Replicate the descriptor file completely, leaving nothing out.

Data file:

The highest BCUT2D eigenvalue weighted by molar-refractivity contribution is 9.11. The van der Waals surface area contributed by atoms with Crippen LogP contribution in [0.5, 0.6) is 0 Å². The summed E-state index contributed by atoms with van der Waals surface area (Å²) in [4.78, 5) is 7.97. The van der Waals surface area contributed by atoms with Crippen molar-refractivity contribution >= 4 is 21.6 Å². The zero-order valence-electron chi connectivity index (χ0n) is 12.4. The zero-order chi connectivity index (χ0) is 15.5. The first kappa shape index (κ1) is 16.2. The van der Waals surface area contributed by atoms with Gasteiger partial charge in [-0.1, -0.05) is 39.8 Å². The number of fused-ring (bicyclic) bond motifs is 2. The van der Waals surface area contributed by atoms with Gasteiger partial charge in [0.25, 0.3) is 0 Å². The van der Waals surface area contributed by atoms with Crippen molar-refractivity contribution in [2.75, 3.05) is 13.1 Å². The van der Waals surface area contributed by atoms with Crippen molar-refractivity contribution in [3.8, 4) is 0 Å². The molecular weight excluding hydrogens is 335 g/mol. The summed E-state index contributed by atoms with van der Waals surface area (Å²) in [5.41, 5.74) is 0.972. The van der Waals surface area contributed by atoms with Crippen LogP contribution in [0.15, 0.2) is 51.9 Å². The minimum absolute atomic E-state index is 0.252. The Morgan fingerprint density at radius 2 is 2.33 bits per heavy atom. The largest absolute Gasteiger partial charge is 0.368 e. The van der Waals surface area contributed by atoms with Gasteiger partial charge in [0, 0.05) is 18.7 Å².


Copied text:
The highest BCUT2D eigenvalue weighted by molar-refractivity contribution is 9.11. The van der Waals surface area contributed by atoms with Crippen LogP contribution in [0.5, 0.6) is 0 Å². The summed E-state index contributed by atoms with van der Waals surface area (Å²) in [4.78, 5) is 7.97. The van der Waals surface area contributed by atoms with Crippen molar-refractivity contribution >= 4 is 21.6 Å². The zero-order valence-electron chi connectivity index (χ0n) is 12.4. The zero-order chi connectivity index (χ0) is 15.5. The first kappa shape index (κ1) is 16.2. The van der Waals surface area contributed by atoms with Gasteiger partial charge in [-0.1, -0.05) is 39.8 Å². The number of fused-ring (bicyclic) bond motifs is 2. The van der Waals surface area contributed by atoms with Gasteiger partial charge in [0.25, 0.3) is 0 Å². The van der Waals surface area contributed by atoms with Crippen molar-refractivity contribution in [2.75, 3.05) is 13.1 Å². The van der Waals surface area contributed by atoms with Crippen molar-refractivity contribution in [3.8, 4) is 0 Å². The molecular weight excluding hydrogens is 335 g/mol. The summed E-state index contributed by atoms with van der Waals surface area (Å²) in [5.41, 5.74) is 0.972. The van der Waals surface area contributed by atoms with Crippen LogP contribution in [0.15, 0.2) is 51.9 Å². The minimum absolute atomic E-state index is 0.252. The Morgan fingerprint density at radius 2 is 2.33 bits per heavy atom. The largest absolute Gasteiger partial charge is 0.368 e. The van der Waals surface area contributed by atoms with Gasteiger partial charge in [0, 0.05) is 18.7 Å².